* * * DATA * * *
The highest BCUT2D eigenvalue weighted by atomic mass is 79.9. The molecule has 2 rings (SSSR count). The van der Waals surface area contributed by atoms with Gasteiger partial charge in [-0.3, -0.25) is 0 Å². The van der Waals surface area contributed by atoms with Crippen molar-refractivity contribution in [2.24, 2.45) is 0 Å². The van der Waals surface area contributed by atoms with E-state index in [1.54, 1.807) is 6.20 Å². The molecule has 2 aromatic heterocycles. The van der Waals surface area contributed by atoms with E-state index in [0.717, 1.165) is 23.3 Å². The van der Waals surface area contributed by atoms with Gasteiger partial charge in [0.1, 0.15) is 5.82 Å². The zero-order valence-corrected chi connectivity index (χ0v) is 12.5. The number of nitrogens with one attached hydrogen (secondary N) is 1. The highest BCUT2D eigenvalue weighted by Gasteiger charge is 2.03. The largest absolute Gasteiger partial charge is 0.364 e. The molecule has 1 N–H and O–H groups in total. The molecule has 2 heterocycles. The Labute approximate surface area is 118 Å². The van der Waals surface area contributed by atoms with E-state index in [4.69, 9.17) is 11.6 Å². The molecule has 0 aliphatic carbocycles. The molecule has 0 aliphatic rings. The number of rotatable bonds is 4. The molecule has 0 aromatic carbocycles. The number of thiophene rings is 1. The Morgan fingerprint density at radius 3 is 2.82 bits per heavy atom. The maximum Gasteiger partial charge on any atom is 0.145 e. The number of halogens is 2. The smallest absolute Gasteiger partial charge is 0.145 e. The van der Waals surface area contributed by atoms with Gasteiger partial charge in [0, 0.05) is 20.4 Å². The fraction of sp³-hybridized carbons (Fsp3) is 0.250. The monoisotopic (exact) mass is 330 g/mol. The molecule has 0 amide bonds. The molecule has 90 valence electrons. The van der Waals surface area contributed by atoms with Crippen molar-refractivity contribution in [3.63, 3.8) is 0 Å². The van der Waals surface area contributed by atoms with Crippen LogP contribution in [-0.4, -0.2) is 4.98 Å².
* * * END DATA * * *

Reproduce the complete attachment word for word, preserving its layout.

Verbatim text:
The highest BCUT2D eigenvalue weighted by atomic mass is 79.9. The molecule has 2 rings (SSSR count). The van der Waals surface area contributed by atoms with Gasteiger partial charge in [-0.3, -0.25) is 0 Å². The van der Waals surface area contributed by atoms with Crippen molar-refractivity contribution in [2.24, 2.45) is 0 Å². The van der Waals surface area contributed by atoms with E-state index in [1.54, 1.807) is 6.20 Å². The molecule has 2 aromatic heterocycles. The van der Waals surface area contributed by atoms with E-state index in [0.717, 1.165) is 23.3 Å². The van der Waals surface area contributed by atoms with Gasteiger partial charge in [0.1, 0.15) is 5.82 Å². The zero-order valence-corrected chi connectivity index (χ0v) is 12.5. The number of nitrogens with one attached hydrogen (secondary N) is 1. The highest BCUT2D eigenvalue weighted by Gasteiger charge is 2.03. The largest absolute Gasteiger partial charge is 0.364 e. The molecule has 1 N–H and O–H groups in total. The molecule has 2 heterocycles. The Labute approximate surface area is 118 Å². The van der Waals surface area contributed by atoms with E-state index in [4.69, 9.17) is 11.6 Å². The molecule has 0 aliphatic carbocycles. The molecule has 0 aliphatic rings. The number of rotatable bonds is 4. The molecule has 0 aromatic carbocycles. The number of thiophene rings is 1. The Morgan fingerprint density at radius 3 is 2.82 bits per heavy atom. The maximum Gasteiger partial charge on any atom is 0.145 e. The number of halogens is 2. The smallest absolute Gasteiger partial charge is 0.145 e. The van der Waals surface area contributed by atoms with Gasteiger partial charge in [0, 0.05) is 20.4 Å². The fraction of sp³-hybridized carbons (Fsp3) is 0.250. The monoisotopic (exact) mass is 330 g/mol. The molecule has 0 amide bonds. The molecule has 90 valence electrons. The van der Waals surface area contributed by atoms with Crippen molar-refractivity contribution in [3.63, 3.8) is 0 Å². The van der Waals surface area contributed by atoms with Crippen LogP contribution in [-0.4, -0.2) is 4.98 Å².